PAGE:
structure, hypotheses validation and other few issues

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Luca Tiberti
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Joined: Thu Jun 07, 2018 6:31 am

structure, hypotheses validation and other few issues

Post by Luca Tiberti » Mon Jun 11, 2018 1:53 pm

Thanks Martina for your very good presentation. Here a few comments I would like to share with you and your team:

* You present some useful discussion on the expected results depending on the chosen approach (neoclassical/perfect labour markets-mobility VS imperfect labour markets-mobility). But which is the conceptual framework you adopt in the empirical setting? I would also suggest looking at the review of studies on the role of labour market frictions due to search costs and to cases where higher wages induce larger work efforts (Halmlund 2014 - enclosed).
* The results depend – as usual – on some underlying hypotheses like the functioning of the formal and informal labour markets.
* You list a series of assumption about the functioning of the labour markets (the same as in Jales 2017 for Brazil?) for which the identification approach would be valid. Some of them look strong to me, and not necessarily transferable to all context. I give two examples: (4) “no spillover are allowed: workers with latent wages above the MW are not affected by the policy”; (7) “wages of informal workers below the MW are not affected by the possible inflow of formal workers”. Could you test them? It is crucial that you validate them to your own context, and that you discuss the expected implications of such assumptions (e.g., which are the implications of not considering the spill-over effects?)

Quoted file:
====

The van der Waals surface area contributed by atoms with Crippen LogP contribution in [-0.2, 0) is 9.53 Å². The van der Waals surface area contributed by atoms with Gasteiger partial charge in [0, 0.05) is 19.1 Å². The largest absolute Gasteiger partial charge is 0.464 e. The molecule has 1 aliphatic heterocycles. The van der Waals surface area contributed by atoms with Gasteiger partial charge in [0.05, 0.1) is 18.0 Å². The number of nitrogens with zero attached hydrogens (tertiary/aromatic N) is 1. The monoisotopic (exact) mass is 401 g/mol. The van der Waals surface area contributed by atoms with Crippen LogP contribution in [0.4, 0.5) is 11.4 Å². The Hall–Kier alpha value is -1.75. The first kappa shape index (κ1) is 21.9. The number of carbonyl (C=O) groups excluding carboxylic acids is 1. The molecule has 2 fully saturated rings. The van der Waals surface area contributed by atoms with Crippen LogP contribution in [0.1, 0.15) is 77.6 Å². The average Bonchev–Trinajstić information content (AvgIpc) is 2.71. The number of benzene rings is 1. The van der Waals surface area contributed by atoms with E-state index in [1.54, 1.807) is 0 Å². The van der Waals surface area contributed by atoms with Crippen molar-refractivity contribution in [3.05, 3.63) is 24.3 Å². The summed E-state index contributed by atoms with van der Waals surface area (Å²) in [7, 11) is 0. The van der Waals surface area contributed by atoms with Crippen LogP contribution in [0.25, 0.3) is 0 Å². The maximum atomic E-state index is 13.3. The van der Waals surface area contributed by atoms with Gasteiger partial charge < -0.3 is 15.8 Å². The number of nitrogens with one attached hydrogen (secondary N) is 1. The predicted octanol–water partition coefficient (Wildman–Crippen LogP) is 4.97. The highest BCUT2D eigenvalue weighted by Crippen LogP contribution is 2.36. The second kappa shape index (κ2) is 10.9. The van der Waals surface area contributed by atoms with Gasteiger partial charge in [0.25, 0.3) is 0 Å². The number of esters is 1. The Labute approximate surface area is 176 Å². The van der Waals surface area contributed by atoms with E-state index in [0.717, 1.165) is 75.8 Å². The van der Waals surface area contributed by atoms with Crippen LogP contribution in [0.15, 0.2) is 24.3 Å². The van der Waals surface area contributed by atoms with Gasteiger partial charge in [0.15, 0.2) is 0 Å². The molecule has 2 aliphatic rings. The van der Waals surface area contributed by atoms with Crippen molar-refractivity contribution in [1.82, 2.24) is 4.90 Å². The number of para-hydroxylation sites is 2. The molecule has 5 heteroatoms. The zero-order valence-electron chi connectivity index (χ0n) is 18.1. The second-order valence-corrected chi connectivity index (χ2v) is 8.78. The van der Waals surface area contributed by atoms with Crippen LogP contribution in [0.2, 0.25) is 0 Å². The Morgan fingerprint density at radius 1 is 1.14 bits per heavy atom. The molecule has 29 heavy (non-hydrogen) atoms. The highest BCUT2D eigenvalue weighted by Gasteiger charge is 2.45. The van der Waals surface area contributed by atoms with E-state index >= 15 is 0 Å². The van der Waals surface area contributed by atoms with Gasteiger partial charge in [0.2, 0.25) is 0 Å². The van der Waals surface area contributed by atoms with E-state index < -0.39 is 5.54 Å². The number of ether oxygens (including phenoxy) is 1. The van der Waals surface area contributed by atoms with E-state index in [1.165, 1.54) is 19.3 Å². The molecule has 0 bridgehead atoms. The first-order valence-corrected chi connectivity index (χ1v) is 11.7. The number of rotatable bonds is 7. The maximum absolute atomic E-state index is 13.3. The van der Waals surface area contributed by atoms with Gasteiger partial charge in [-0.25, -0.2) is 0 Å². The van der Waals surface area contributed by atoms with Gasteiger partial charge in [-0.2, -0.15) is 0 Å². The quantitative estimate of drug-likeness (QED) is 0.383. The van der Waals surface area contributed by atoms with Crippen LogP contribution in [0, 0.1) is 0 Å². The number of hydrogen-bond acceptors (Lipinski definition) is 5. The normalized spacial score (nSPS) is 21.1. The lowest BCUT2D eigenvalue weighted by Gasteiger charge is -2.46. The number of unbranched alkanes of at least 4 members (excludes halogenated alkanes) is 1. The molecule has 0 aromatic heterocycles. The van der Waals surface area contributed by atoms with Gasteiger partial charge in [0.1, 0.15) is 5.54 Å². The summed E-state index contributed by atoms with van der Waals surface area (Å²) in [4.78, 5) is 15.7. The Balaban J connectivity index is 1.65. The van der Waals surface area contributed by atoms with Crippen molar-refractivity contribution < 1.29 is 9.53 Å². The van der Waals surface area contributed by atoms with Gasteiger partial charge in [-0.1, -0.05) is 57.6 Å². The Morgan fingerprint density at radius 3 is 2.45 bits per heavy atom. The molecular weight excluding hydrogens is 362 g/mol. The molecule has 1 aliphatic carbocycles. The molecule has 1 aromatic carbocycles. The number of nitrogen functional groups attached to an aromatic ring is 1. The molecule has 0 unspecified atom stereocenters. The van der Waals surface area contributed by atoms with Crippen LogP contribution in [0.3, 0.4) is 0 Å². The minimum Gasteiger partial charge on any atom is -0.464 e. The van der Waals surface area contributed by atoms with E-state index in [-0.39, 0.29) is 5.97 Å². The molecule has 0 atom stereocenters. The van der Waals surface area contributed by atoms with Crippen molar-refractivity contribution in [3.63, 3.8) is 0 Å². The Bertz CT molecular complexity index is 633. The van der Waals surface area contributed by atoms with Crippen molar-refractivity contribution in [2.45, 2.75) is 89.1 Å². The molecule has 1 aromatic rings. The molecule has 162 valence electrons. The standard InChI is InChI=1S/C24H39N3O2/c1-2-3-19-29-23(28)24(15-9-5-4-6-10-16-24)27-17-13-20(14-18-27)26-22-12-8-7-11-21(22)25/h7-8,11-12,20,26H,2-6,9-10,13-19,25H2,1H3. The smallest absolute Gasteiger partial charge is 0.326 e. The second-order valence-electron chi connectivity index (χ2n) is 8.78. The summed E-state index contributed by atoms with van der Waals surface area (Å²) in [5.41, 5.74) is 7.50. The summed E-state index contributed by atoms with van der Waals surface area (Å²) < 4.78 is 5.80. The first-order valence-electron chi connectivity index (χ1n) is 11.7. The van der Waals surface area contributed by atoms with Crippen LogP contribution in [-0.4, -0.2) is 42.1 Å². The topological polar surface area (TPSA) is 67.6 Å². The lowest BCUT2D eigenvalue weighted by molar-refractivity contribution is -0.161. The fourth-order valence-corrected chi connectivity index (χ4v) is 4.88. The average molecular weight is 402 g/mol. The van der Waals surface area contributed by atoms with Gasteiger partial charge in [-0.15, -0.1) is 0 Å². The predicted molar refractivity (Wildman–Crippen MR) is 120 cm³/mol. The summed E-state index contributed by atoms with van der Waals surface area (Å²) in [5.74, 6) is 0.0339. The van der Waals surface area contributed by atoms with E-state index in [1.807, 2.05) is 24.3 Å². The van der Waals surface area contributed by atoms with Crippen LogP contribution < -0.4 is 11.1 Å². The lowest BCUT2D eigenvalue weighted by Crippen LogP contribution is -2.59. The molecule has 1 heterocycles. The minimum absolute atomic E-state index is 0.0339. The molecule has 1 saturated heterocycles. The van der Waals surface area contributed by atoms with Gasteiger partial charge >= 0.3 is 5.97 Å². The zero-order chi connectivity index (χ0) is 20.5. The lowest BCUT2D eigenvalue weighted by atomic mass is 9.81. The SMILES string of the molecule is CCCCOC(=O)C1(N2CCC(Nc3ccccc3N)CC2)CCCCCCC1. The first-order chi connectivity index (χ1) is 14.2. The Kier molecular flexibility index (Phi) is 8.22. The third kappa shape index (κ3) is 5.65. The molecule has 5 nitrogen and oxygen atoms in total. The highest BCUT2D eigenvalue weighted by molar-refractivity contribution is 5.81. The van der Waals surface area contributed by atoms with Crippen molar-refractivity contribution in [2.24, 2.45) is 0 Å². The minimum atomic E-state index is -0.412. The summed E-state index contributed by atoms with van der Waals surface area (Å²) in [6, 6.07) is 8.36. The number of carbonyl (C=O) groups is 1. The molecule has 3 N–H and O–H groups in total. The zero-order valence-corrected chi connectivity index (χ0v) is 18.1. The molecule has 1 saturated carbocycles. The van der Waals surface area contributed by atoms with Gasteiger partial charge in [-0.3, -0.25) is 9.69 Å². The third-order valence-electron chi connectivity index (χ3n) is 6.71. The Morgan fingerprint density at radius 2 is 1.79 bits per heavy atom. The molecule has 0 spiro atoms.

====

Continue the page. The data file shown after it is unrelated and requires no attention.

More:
* The main probability indicators as estimated by the adopted approach are presented. I would suggest also to briefly discuss the mechanisms driving them, as induced by the MW. For example, it would be useful to add some discussion on how what you call “probability of compliance in the informal domestic workers” works (workers remaining in the informal sector, but increasing their salary to the MW level). Also, as another possible outcome, could we have the probability of those moving from the informal to the formal sector due to a rise in the MW?
* Sector-specific wage density:
- Define better “c” parameter, and its implications
- A very short intuitive discussion of the formula would be useful. This is the key formula and should be introduced better and discussed in more details
- The formula you presented seems the general one: what if this is applied to the formal sector? And what if to the informal sector?
* Qualitative survey: very interesting but should be linked better to the quantitative component, otherwise, it risks to be as two disjoint components. E.g., does it serve to validate the quantitative results? Or the quantitative assumptions?
* How did you define the percentiles? Based on per capita income (net or gross?) at the base year?
* Figure 3: I suggest to normalise all series to 2006 values (so, all series would start from 100)
* Domestic work is a job with relatively flexible contracts, with very large variance in terms of worked hours. Would it then more interesting to study the effects on the labour supply at the intensive margins, rather than at the extensive margins?
* Figure 5 on the evolution of model parameters: their trends are often nonlinear. How would you explain it? Also, Figure 5 seems in contrast with Figure 5 (panel π_d^1).
* The final and ultimate objective should be, in my opinion, to assess the welfare effects. To do that, some more analyses should be implemented. For example, I am not sure you can assert that the MW policy reduced wage inequality in the formal sector, as it crucially depends on who remains in the sector and who are the most affected by the wage increase (e.g., those working half-time or full-time?)
* Final note: all results are hyper-significant – your sample is relatively big, but I am still a bit surprised about this very strong significance everywhere.
Homlund 2014 MW.pdf
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